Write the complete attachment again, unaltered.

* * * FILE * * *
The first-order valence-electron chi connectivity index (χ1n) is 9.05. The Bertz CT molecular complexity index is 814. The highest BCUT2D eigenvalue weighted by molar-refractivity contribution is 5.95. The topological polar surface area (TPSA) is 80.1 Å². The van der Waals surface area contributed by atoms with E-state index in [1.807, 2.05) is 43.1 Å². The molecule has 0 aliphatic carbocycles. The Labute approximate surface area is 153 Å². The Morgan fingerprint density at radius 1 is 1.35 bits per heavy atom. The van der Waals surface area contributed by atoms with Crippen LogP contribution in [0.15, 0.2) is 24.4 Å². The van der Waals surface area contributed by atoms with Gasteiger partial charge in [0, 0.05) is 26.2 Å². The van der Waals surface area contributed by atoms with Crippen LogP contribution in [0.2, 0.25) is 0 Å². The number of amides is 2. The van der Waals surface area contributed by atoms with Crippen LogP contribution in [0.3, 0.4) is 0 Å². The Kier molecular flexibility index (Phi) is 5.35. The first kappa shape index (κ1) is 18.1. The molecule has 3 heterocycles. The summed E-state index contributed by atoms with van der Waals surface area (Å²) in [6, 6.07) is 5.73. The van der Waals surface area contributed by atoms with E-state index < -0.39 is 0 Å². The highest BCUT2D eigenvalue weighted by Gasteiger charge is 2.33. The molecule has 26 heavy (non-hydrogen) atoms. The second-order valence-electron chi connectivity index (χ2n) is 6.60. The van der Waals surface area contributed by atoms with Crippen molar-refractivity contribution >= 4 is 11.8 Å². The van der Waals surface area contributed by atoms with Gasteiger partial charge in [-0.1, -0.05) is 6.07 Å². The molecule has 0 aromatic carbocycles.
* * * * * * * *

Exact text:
The first-order valence-electron chi connectivity index (χ1n) is 9.05. The Bertz CT molecular complexity index is 814. The highest BCUT2D eigenvalue weighted by molar-refractivity contribution is 5.95. The topological polar surface area (TPSA) is 80.1 Å². The van der Waals surface area contributed by atoms with E-state index in [1.807, 2.05) is 43.1 Å². The molecule has 0 aliphatic carbocycles. The Labute approximate surface area is 153 Å². The Morgan fingerprint density at radius 1 is 1.35 bits per heavy atom. The van der Waals surface area contributed by atoms with Crippen LogP contribution in [0.15, 0.2) is 24.4 Å². The van der Waals surface area contributed by atoms with Gasteiger partial charge in [0, 0.05) is 26.2 Å². The van der Waals surface area contributed by atoms with Crippen LogP contribution in [0.2, 0.25) is 0 Å². The number of amides is 2. The van der Waals surface area contributed by atoms with Crippen LogP contribution in [0.3, 0.4) is 0 Å². The Kier molecular flexibility index (Phi) is 5.35. The first kappa shape index (κ1) is 18.1. The molecule has 3 heterocycles. The summed E-state index contributed by atoms with van der Waals surface area (Å²) in [6, 6.07) is 5.73. The van der Waals surface area contributed by atoms with E-state index < -0.39 is 0 Å². The highest BCUT2D eigenvalue weighted by Gasteiger charge is 2.33. The molecule has 26 heavy (non-hydrogen) atoms. The second-order valence-electron chi connectivity index (χ2n) is 6.60. The van der Waals surface area contributed by atoms with Crippen molar-refractivity contribution >= 4 is 11.8 Å². The van der Waals surface area contributed by atoms with Gasteiger partial charge in [-0.1, -0.05) is 6.07 Å². The molecule has 0 aromatic carbocycles.